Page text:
The 2022 trade deadline will be set for Tuesday, August 2 at 6:00 pm EST, reports Mark Feinsand of MLB.com (Twitter link). As previously reported, the new collective bargaining agreement gives Major League Baseball the authority to set each season’s deadline on any date between July 28 and August 3. In the past, the deadline has typically fallen in late July. MLB has been reluctant to set it on a weekend, preferring to avoid the potential awkwardness associated with conducting a large swath of trades at a time when there’s a slate of afternoon games ongoing.
This year, July 30-31 fall on a weekend. It always seemed likely MLB would push the deadline back to at least August 1 because of that, and they’ve elected to wait until the second of the month. The start to the regular season was delayed a week because of the lockout, so setting the deadline towards the back of the allotted window gives teams an extra couple days to evaluate their place in the standings during a slightly compressed schedule.
Some more notes from around the game:
- Joe Davis is set to take over as the play-by-play broadcaster for World Series coverage on Fox, reports Andrew Marchand of the New York Post. The 34-year-old has been the Dodgers television play-by-play man for the past five seasons, taking over in the L.A. booth after legendary broadcaster Vin Scully retired. Davis has also called some national broadcast games for Fox in recent years, both during the regular season and occasional playoff games when previous Fox lead broadcaster Joe Buck was unavailable. Buck had been the play-by-play voice of the World Series for each of the last 21 years, originally pairing with Tim McCarver before more recently teaming with John Smoltz. Buck recently left Fox to join ESPN, however, and the network will promote Davis to pair with Smoltz on World Series broadcasts moving forward.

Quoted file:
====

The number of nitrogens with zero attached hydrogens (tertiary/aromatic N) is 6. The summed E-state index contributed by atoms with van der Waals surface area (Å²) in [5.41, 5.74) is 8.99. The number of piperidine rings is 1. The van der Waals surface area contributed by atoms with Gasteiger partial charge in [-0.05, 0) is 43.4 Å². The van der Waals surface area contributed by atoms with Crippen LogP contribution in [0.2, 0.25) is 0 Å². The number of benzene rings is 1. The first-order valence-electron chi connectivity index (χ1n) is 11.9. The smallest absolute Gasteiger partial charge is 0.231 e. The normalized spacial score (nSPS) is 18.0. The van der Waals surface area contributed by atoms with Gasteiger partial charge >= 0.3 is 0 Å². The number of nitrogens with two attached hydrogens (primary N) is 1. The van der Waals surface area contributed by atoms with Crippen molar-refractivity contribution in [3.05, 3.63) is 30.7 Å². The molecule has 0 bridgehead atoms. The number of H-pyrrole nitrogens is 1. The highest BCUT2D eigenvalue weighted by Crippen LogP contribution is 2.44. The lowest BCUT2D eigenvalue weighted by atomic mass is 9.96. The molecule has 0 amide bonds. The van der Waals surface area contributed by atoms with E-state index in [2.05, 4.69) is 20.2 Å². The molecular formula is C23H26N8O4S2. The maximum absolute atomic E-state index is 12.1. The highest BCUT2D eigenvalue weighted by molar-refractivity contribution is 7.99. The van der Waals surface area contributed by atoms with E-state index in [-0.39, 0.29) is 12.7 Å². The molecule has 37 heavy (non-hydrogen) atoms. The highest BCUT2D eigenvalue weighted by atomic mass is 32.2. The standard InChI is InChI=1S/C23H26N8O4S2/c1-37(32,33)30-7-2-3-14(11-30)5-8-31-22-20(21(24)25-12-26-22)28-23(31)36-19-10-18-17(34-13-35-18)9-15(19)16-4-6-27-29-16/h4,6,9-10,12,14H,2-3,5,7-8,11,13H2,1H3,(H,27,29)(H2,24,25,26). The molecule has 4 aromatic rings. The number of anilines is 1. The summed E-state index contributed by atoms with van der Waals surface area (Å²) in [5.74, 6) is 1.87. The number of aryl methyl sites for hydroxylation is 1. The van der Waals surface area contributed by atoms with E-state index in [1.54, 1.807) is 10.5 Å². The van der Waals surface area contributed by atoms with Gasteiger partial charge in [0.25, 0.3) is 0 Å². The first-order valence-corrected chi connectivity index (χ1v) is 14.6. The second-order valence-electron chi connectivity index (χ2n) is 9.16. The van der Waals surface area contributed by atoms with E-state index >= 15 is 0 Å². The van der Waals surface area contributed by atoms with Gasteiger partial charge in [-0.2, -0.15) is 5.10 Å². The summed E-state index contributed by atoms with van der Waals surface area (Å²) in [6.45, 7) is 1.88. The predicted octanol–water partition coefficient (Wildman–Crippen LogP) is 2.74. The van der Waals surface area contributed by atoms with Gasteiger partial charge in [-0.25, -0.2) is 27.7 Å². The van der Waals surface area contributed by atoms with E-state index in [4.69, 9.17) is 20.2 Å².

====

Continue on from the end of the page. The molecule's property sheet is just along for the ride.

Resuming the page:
- Longtime big league hurler Andrew Miller announced his retirement last month, wrapping up a 16-year MLB career that included a pair of All-Star appearances and top ten finishes in Cy Young voting. That came as a bit of a surprise, not least because Miller had taken on an active role during the lockout as a member of the MLB Players Association’s executive subcommittee. In a recent chat with the PA’s Jerry Crasnick, Miller explained why he assumed an active role in the union. “I got lucky in the sense that I got elected to be the team rep in Miami. Once that happens, you start to meet people and make connections and see the inner workings and appreciate how important the union is — what they can do for players even on things a lot of people probably think of as minor issues. They mean a lot to the individual player, and to be able to help guys through that helped me understand that side of the game. Once you get invested and get to know the people, it’s almost like a second team that you’re a part of.” Miller and Crasnick also chat about plenty of non-labor topics, including his transition from the rotation to the bullpen, his most memorable seasons and teammates, and his post-playing goals.